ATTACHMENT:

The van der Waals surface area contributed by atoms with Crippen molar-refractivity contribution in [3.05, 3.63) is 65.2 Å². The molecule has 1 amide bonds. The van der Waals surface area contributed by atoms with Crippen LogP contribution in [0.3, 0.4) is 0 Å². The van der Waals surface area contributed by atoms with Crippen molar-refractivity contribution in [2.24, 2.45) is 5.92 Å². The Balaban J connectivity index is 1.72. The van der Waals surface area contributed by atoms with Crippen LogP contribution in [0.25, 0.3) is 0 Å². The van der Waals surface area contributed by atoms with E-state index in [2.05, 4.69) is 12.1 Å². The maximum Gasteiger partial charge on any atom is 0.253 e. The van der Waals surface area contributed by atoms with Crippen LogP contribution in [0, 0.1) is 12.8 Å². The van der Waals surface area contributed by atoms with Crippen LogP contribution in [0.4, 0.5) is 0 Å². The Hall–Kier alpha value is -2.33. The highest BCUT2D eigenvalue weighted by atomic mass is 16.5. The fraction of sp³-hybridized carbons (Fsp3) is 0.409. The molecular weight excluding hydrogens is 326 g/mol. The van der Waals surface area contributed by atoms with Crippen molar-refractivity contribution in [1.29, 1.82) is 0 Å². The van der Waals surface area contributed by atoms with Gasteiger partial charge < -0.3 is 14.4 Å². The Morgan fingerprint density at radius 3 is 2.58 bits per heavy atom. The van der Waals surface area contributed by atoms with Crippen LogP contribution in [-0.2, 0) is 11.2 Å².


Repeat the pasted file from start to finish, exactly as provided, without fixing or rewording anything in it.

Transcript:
The van der Waals surface area contributed by atoms with Crippen molar-refractivity contribution in [3.05, 3.63) is 65.2 Å². The molecule has 1 amide bonds. The van der Waals surface area contributed by atoms with Crippen LogP contribution in [0.3, 0.4) is 0 Å². The van der Waals surface area contributed by atoms with Crippen molar-refractivity contribution in [2.24, 2.45) is 5.92 Å². The Balaban J connectivity index is 1.72. The van der Waals surface area contributed by atoms with Crippen LogP contribution in [0.25, 0.3) is 0 Å². The van der Waals surface area contributed by atoms with E-state index in [2.05, 4.69) is 12.1 Å². The maximum Gasteiger partial charge on any atom is 0.253 e. The van der Waals surface area contributed by atoms with Crippen LogP contribution in [0, 0.1) is 12.8 Å². The van der Waals surface area contributed by atoms with Crippen LogP contribution in [0.4, 0.5) is 0 Å². The Hall–Kier alpha value is -2.33. The highest BCUT2D eigenvalue weighted by atomic mass is 16.5. The fraction of sp³-hybridized carbons (Fsp3) is 0.409. The molecular weight excluding hydrogens is 326 g/mol. The van der Waals surface area contributed by atoms with Crippen molar-refractivity contribution in [1.29, 1.82) is 0 Å². The van der Waals surface area contributed by atoms with Gasteiger partial charge < -0.3 is 14.4 Å². The Morgan fingerprint density at radius 3 is 2.58 bits per heavy atom. The van der Waals surface area contributed by atoms with Crippen LogP contribution in [-0.2, 0) is 11.2 Å².